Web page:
I’ve never had any similar experience, but I can well imagine myself feeling exactly as she says she did, given the context that she describes. I am conscious as I read it, though, that we are still talking of a country where the official line is that paying for sex is bad and that lap-dancing is only allowed because it’s “not really sex”, which doesn’t fool anyone. This attitude inevitably means that the people currently engaging in the activity (clients as well providers) are those who tend to trangress socially acceptable norms of behaviour more easily (although it appears that there are so many of these that it is a norm in itself, a factor which must be considered). They are therefore likely to be more cavalier about abuse and violence too.

Making the entire industry illegal means that the society does not provide any rules or sanctions for conduct within the industry and also does not allow the development of non-official social guidelines of the non-snigger variety that could guide people and provide social pressure for appropriate behaviour. Every accepted non-sexual industry has evidenced exploitation. Governments have instituted rules and policing to curb unacceptable behaviour within these “respectable” industries, rather than shutting them down altogether because of abuses. If abuse and exploitation, rather than the industry as a whole, were strictly and severely policed, couldn’t sex become normal too? Is it possible that people who can’t contemplate this are the ones who believe that sex itself is evil, dangerous and dirty (although they use words like “private” and “sacrosanct” as euphemisms for these terms) and who would actually prefer that everyone has as little of it as possible, even within the “legal” area of marriage?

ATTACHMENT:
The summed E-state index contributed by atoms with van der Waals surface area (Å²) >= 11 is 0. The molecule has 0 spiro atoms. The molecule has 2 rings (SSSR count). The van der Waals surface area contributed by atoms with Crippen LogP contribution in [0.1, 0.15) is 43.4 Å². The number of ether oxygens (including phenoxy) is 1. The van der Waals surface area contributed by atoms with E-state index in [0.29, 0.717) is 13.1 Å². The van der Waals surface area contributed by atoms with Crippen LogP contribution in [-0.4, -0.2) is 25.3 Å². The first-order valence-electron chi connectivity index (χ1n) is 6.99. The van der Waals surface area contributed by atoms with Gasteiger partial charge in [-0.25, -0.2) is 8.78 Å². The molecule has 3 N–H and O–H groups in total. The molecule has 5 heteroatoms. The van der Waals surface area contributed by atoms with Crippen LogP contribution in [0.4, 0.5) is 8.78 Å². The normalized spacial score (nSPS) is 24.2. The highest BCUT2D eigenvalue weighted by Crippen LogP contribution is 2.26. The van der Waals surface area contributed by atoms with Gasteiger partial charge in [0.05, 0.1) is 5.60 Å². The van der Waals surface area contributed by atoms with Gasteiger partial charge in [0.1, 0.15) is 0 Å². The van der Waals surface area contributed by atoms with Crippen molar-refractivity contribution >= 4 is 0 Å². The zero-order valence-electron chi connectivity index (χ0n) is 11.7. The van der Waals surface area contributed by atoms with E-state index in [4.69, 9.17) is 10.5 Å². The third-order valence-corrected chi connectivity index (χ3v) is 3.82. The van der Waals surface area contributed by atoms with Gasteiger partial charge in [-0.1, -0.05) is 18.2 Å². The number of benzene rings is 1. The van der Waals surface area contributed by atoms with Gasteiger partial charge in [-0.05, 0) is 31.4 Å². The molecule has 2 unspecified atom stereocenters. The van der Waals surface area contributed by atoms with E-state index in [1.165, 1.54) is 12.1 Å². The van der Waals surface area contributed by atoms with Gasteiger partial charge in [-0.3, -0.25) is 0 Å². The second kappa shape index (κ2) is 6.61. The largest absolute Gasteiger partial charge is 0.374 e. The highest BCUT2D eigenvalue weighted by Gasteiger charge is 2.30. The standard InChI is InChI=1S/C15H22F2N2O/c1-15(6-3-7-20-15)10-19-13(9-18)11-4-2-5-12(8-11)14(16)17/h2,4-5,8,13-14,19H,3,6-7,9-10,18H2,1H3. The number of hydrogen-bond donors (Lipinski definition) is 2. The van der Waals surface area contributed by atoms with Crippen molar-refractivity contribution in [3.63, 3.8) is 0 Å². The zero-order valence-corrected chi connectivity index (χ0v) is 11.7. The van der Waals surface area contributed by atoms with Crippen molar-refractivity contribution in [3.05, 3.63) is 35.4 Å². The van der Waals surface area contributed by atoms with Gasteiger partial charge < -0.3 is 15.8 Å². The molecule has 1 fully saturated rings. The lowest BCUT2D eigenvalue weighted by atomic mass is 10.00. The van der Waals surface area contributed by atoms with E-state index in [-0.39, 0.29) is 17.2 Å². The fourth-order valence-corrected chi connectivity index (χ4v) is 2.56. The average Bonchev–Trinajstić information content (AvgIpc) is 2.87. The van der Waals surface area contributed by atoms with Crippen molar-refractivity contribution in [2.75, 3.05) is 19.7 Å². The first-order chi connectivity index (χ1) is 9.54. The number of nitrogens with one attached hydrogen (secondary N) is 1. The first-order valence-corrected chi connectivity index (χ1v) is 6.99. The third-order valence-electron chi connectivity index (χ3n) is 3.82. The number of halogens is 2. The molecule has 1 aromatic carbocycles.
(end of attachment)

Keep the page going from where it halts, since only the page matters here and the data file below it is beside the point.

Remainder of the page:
What if paying for sex were more mainstream, and sexual facilities were available for both sexes, and industry standards were high and policed? Could this mean that everyone could take care of their sexual health as they do of their physical fitness (going to the gym, doing sport, etc.)? Is it possible that then people would not have to feel anxious, guilty, dirty, threatened or unsafe for their interest and engagement in sex? Is it possible that people could have more fulfilling marriages and lives where they can focus on intellectual and emotional companionship and interesting, productive work, without having to deal with the constant distraction of sexual incompatibilities and dissatisfactions? Is it possible that then people could get on with the businesses of educating, creating, working, governing, resolving conflicts, home-making, etc. without paying too much attention to what people wear or who they’ve slept with? Could sexual activity just become acknowledged as something that everyone does in some form or another and that there’s nothing too remarkable about it? Could this defuse the high sexual tension that arises from the constant frustration experienced by most people and which leads to our media being clogged with material about perceived sexual misconduct and our governments grinding to a halt every time a leader is found to be doing what a very high percentage of people do or want to do anyway? In this regard, the recent NYT article In Most Species, Faithfulness is a Fantasy, is relevant.